Landowner: Require permission for hunting dogs on private land
By Reggie Ponder
Monday, March 25, 2019
Citing concerns about property rights, Pasquotank resident Doug Lane is renewing calls for county commissioners to require hunters to have a landowner’s written permission before allowing their dogs to roam onto private property.
Although the controversy around dogs on private property has centered on the use of dogs in hunting deer, the county ordinance Lane is proposing doesn’t just address hunting; it also deals with any instance of dogs being allowed on private property.
“Landowners have the right to the quiet enjoyment and sole use of their property,” Lane said in a Feb. 15 letter to Pasquotank Board of Commissioners Chairman Jeff Dixon. “Deer dog hunters remove these rights and use land that does not belong to them. This issue is more about landowners’ rights being taken than about hunting.”
Lane has proposed the following language for a county ordinance: “It is illegal and unlawful to be in possession of a dog or dogs and allow the dog or dogs to enter private land while hunting, conducting field trials, or at any other time, without being in possession of signed and dated permission of the owner or lessee of the land.”
Lane’s proposal continues: “Permission must be renewed annually. Violation of this subsection is a Class 2 misdemeanor for a first conviction and a Class 1 misdemeanor for a second or subsequent conviction.”
Lane has long sought restrictions on hunters’ use of dogs to hunt deer in Pasquotank County.
About a decade ago the county adopted a rule that banned hunting with a centerfire rifle except from a raised platform. The rule raises the lower level of a rifle’s barrel to a minimum of eight feet above ground level. The regulation came out of discussions that also included consideration of a proposed written permission requirement similar to the one Lane is calling for now.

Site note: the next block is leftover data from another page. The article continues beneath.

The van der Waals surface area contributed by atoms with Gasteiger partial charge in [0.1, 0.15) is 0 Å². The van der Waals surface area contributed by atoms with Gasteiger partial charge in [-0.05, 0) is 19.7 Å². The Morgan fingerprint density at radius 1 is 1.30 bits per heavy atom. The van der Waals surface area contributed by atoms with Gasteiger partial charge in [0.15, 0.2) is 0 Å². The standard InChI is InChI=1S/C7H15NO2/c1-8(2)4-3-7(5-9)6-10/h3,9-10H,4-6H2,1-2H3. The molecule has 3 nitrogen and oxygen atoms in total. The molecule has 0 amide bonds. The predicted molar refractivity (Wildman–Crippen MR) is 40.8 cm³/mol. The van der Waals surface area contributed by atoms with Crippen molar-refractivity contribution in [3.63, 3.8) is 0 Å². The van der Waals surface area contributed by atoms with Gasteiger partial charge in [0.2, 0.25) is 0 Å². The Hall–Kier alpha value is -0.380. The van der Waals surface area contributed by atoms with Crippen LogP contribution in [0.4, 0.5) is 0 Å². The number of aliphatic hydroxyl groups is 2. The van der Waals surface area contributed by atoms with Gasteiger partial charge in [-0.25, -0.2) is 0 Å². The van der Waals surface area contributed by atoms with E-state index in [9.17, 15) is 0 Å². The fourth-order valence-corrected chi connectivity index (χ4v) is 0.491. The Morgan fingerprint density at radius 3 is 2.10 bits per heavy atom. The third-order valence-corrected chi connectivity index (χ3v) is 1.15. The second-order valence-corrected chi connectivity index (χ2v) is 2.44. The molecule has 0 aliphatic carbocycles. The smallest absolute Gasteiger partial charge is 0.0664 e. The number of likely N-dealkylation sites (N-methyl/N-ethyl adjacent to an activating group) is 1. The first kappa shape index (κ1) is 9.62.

Bobby Harris, president of the Albemarle Houndsmen Association, said his organization continues to oppose Lane’s proposal.
“He is bound and determined to get that passed and we are bound and determined to oppose it,” Harris said.
Harris said the houndsmen group has a couple of concerns about requiring hunters to seek property owners’ written permission before allowing their dogs to cross their property. One is that even though it’s easier to know where dogs are with the newer GPS tracking collars, the dogs still sometimes will go on property hunters don’t want them to before they can be stopped.
“You still can’t really stop it,” Harris said. “Sometimes the best you can do, your dogs will still go somewhere that you don’t want them to go.”
Another concern, according to Harris, is that many landowners will give oral, informal permission to hunt on their land but are wary of giving written permission because of concerns about increased liability.
“That’s one other thing about written permission, is it’s more or less getting into a contract,” Harris said.
And Harris said some large landowners don’t want a written-permission requirement because it would be a hassle for them, especially if they own a number of different tracts of land jointly with other people.
“It could worry them to death, people calling them all the time wanting permission,” Harris said.
Lane’s letter states the issue is a matter of equal rights.
“Pasquotank County landowners need the same rights as hunters,” he states in the letter to Dixon. “Hunters are protected from harassment by law. Why can armed groups of hunters harass landowners with their dogs and the landowner has little or no legal recourse?”